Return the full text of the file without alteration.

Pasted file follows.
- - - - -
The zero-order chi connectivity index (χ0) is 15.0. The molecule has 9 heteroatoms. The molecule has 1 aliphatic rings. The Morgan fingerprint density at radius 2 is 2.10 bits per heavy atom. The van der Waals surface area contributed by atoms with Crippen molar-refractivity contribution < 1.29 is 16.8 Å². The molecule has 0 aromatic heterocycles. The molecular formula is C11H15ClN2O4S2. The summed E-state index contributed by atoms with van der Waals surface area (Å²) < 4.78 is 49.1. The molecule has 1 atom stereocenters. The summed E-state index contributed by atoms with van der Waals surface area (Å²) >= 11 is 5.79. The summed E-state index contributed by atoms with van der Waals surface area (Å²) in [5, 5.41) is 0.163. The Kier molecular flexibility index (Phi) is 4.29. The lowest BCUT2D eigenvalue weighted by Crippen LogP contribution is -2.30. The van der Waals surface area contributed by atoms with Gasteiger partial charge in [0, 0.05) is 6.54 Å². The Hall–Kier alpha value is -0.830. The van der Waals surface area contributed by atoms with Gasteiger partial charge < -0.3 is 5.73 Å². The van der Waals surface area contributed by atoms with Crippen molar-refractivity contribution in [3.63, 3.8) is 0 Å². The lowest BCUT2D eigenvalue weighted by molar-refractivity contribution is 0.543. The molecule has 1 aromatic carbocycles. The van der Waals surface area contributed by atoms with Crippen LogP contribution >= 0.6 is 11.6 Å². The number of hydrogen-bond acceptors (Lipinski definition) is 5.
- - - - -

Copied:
The zero-order chi connectivity index (χ0) is 15.0. The molecule has 9 heteroatoms. The molecule has 1 aliphatic rings. The Morgan fingerprint density at radius 2 is 2.10 bits per heavy atom. The van der Waals surface area contributed by atoms with Crippen molar-refractivity contribution < 1.29 is 16.8 Å². The molecule has 0 aromatic heterocycles. The molecular formula is C11H15ClN2O4S2. The summed E-state index contributed by atoms with van der Waals surface area (Å²) < 4.78 is 49.1. The molecule has 1 atom stereocenters. The summed E-state index contributed by atoms with van der Waals surface area (Å²) >= 11 is 5.79. The summed E-state index contributed by atoms with van der Waals surface area (Å²) in [5, 5.41) is 0.163. The Kier molecular flexibility index (Phi) is 4.29. The lowest BCUT2D eigenvalue weighted by Crippen LogP contribution is -2.30. The van der Waals surface area contributed by atoms with Gasteiger partial charge in [0, 0.05) is 6.54 Å². The Hall–Kier alpha value is -0.830. The van der Waals surface area contributed by atoms with Gasteiger partial charge < -0.3 is 5.73 Å². The van der Waals surface area contributed by atoms with Crippen molar-refractivity contribution in [3.63, 3.8) is 0 Å². The lowest BCUT2D eigenvalue weighted by molar-refractivity contribution is 0.543. The molecule has 1 aromatic carbocycles. The van der Waals surface area contributed by atoms with Crippen LogP contribution >= 0.6 is 11.6 Å². The number of hydrogen-bond acceptors (Lipinski definition) is 5.